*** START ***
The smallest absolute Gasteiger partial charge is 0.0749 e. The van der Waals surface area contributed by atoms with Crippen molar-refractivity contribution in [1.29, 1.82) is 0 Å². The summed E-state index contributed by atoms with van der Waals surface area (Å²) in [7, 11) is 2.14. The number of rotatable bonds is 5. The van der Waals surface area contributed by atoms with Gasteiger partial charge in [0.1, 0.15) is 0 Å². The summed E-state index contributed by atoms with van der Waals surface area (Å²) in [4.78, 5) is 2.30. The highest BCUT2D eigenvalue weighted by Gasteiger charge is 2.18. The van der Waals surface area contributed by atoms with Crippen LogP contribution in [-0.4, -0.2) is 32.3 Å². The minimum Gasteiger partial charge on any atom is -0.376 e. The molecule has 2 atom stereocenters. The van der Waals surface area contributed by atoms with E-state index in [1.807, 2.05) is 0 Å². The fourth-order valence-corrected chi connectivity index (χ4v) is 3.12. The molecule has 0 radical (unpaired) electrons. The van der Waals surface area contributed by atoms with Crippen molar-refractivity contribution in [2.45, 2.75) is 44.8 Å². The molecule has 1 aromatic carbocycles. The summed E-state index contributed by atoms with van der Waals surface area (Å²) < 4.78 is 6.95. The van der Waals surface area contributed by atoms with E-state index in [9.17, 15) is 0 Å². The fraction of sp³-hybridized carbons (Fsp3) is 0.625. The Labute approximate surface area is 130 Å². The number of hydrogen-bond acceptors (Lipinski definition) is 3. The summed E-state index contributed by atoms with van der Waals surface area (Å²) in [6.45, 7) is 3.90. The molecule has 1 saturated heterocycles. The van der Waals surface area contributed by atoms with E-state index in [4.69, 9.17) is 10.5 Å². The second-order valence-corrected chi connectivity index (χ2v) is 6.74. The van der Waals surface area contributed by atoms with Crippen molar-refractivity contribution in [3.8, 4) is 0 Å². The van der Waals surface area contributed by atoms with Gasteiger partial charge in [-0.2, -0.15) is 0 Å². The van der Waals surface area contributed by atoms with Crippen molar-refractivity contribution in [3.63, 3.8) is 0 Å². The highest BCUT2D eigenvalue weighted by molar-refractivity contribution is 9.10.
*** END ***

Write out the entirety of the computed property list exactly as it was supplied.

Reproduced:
The smallest absolute Gasteiger partial charge is 0.0749 e. The van der Waals surface area contributed by atoms with Crippen molar-refractivity contribution in [1.29, 1.82) is 0 Å². The summed E-state index contributed by atoms with van der Waals surface area (Å²) in [7, 11) is 2.14. The number of rotatable bonds is 5. The van der Waals surface area contributed by atoms with Gasteiger partial charge in [0.1, 0.15) is 0 Å². The summed E-state index contributed by atoms with van der Waals surface area (Å²) in [4.78, 5) is 2.30. The highest BCUT2D eigenvalue weighted by Gasteiger charge is 2.18. The van der Waals surface area contributed by atoms with Crippen LogP contribution in [-0.4, -0.2) is 32.3 Å². The minimum Gasteiger partial charge on any atom is -0.376 e. The molecule has 2 atom stereocenters. The van der Waals surface area contributed by atoms with E-state index in [1.807, 2.05) is 0 Å². The fourth-order valence-corrected chi connectivity index (χ4v) is 3.12. The molecule has 0 radical (unpaired) electrons. The van der Waals surface area contributed by atoms with Crippen molar-refractivity contribution in [2.45, 2.75) is 44.8 Å². The molecule has 1 aromatic carbocycles. The summed E-state index contributed by atoms with van der Waals surface area (Å²) < 4.78 is 6.95. The van der Waals surface area contributed by atoms with E-state index in [9.17, 15) is 0 Å². The fraction of sp³-hybridized carbons (Fsp3) is 0.625. The Labute approximate surface area is 130 Å². The number of hydrogen-bond acceptors (Lipinski definition) is 3. The summed E-state index contributed by atoms with van der Waals surface area (Å²) in [6.45, 7) is 3.90. The molecule has 1 saturated heterocycles. The van der Waals surface area contributed by atoms with E-state index in [4.69, 9.17) is 10.5 Å². The second-order valence-corrected chi connectivity index (χ2v) is 6.74. The van der Waals surface area contributed by atoms with Crippen molar-refractivity contribution in [3.8, 4) is 0 Å². The van der Waals surface area contributed by atoms with Gasteiger partial charge in [-0.2, -0.15) is 0 Å². The van der Waals surface area contributed by atoms with Crippen molar-refractivity contribution in [3.63, 3.8) is 0 Å². The highest BCUT2D eigenvalue weighted by molar-refractivity contribution is 9.10.